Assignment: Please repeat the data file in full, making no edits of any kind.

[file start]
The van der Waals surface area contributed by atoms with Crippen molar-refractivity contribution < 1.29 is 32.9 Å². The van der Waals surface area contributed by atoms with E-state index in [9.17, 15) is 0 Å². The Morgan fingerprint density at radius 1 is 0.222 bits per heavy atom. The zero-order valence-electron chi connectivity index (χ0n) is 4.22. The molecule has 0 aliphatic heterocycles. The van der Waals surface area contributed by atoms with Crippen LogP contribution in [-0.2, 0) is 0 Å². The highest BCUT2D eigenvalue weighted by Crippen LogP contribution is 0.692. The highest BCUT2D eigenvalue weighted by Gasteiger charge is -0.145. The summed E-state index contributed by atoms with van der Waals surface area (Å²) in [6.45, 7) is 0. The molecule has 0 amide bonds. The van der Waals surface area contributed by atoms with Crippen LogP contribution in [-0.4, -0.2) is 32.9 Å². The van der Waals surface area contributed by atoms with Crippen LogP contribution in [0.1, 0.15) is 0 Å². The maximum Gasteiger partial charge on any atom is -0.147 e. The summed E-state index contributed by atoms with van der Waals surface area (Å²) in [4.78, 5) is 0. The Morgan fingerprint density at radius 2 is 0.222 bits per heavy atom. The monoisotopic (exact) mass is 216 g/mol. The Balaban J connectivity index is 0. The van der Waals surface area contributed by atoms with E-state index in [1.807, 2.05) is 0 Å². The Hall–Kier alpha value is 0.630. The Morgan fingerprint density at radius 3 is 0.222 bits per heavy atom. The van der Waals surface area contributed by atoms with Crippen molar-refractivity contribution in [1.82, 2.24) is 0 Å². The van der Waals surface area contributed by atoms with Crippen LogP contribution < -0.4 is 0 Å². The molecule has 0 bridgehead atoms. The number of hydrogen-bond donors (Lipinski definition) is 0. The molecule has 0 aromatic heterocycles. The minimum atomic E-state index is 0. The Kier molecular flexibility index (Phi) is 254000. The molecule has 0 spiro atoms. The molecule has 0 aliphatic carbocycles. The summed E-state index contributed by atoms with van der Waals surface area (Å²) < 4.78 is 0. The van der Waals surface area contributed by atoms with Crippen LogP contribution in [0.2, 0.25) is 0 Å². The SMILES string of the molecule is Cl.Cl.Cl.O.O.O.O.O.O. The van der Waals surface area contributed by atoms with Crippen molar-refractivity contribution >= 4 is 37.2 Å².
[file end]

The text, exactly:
The van der Waals surface area contributed by atoms with Crippen molar-refractivity contribution < 1.29 is 32.9 Å². The van der Waals surface area contributed by atoms with E-state index in [9.17, 15) is 0 Å². The Morgan fingerprint density at radius 1 is 0.222 bits per heavy atom. The zero-order valence-electron chi connectivity index (χ0n) is 4.22. The molecule has 0 aliphatic heterocycles. The van der Waals surface area contributed by atoms with Crippen LogP contribution in [-0.2, 0) is 0 Å². The highest BCUT2D eigenvalue weighted by Crippen LogP contribution is 0.692. The highest BCUT2D eigenvalue weighted by Gasteiger charge is -0.145. The summed E-state index contributed by atoms with van der Waals surface area (Å²) in [6.45, 7) is 0. The molecule has 0 amide bonds. The van der Waals surface area contributed by atoms with Crippen LogP contribution in [-0.4, -0.2) is 32.9 Å². The van der Waals surface area contributed by atoms with Crippen LogP contribution in [0.1, 0.15) is 0 Å². The maximum Gasteiger partial charge on any atom is -0.147 e. The summed E-state index contributed by atoms with van der Waals surface area (Å²) in [4.78, 5) is 0. The Morgan fingerprint density at radius 2 is 0.222 bits per heavy atom. The monoisotopic (exact) mass is 216 g/mol. The Balaban J connectivity index is 0. The van der Waals surface area contributed by atoms with E-state index in [1.807, 2.05) is 0 Å². The Hall–Kier alpha value is 0.630. The Morgan fingerprint density at radius 3 is 0.222 bits per heavy atom. The van der Waals surface area contributed by atoms with Crippen molar-refractivity contribution in [1.82, 2.24) is 0 Å². The van der Waals surface area contributed by atoms with Crippen LogP contribution < -0.4 is 0 Å². The molecule has 0 bridgehead atoms. The number of hydrogen-bond donors (Lipinski definition) is 0. The molecule has 0 aromatic heterocycles. The minimum atomic E-state index is 0. The Kier molecular flexibility index (Phi) is 254000. The molecule has 0 spiro atoms. The molecule has 0 aliphatic carbocycles. The summed E-state index contributed by atoms with van der Waals surface area (Å²) < 4.78 is 0. The van der Waals surface area contributed by atoms with Crippen LogP contribution in [0.2, 0.25) is 0 Å². The SMILES string of the molecule is Cl.Cl.Cl.O.O.O.O.O.O. The van der Waals surface area contributed by atoms with Crippen molar-refractivity contribution >= 4 is 37.2 Å².